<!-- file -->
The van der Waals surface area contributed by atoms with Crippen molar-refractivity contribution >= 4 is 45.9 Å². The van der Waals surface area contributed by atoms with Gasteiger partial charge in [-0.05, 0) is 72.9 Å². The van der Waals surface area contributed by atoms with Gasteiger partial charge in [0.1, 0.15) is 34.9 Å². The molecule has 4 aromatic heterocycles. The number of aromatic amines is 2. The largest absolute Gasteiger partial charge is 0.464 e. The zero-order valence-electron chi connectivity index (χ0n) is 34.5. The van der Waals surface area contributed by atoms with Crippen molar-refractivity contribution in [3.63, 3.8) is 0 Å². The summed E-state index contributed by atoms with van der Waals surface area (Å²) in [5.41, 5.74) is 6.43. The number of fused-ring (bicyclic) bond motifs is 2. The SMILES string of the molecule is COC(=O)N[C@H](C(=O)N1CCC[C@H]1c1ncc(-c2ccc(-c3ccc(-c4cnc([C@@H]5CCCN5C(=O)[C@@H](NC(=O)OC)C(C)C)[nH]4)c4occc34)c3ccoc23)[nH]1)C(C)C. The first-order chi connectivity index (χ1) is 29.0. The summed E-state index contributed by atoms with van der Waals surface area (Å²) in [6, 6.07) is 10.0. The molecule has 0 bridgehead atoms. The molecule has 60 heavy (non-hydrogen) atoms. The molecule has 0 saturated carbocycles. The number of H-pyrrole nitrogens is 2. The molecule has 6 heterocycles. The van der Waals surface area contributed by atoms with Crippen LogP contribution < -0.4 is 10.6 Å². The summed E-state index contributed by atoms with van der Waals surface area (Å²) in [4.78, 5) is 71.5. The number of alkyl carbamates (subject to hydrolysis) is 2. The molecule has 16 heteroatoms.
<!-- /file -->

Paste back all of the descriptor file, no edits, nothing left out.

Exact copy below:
The van der Waals surface area contributed by atoms with Crippen molar-refractivity contribution >= 4 is 45.9 Å². The van der Waals surface area contributed by atoms with Gasteiger partial charge in [-0.05, 0) is 72.9 Å². The van der Waals surface area contributed by atoms with Gasteiger partial charge in [0.1, 0.15) is 34.9 Å². The molecule has 4 aromatic heterocycles. The number of aromatic amines is 2. The largest absolute Gasteiger partial charge is 0.464 e. The zero-order valence-electron chi connectivity index (χ0n) is 34.5. The van der Waals surface area contributed by atoms with Crippen molar-refractivity contribution in [3.63, 3.8) is 0 Å². The summed E-state index contributed by atoms with van der Waals surface area (Å²) in [5.41, 5.74) is 6.43. The number of fused-ring (bicyclic) bond motifs is 2. The SMILES string of the molecule is COC(=O)N[C@H](C(=O)N1CCC[C@H]1c1ncc(-c2ccc(-c3ccc(-c4cnc([C@@H]5CCCN5C(=O)[C@@H](NC(=O)OC)C(C)C)[nH]4)c4occc34)c3ccoc23)[nH]1)C(C)C. The first-order chi connectivity index (χ1) is 29.0. The summed E-state index contributed by atoms with van der Waals surface area (Å²) in [6, 6.07) is 10.0. The molecule has 0 bridgehead atoms. The molecule has 60 heavy (non-hydrogen) atoms. The molecule has 0 saturated carbocycles. The number of H-pyrrole nitrogens is 2. The molecule has 6 heterocycles. The van der Waals surface area contributed by atoms with Crippen LogP contribution < -0.4 is 10.6 Å². The summed E-state index contributed by atoms with van der Waals surface area (Å²) in [4.78, 5) is 71.5. The number of alkyl carbamates (subject to hydrolysis) is 2. The molecule has 16 heteroatoms.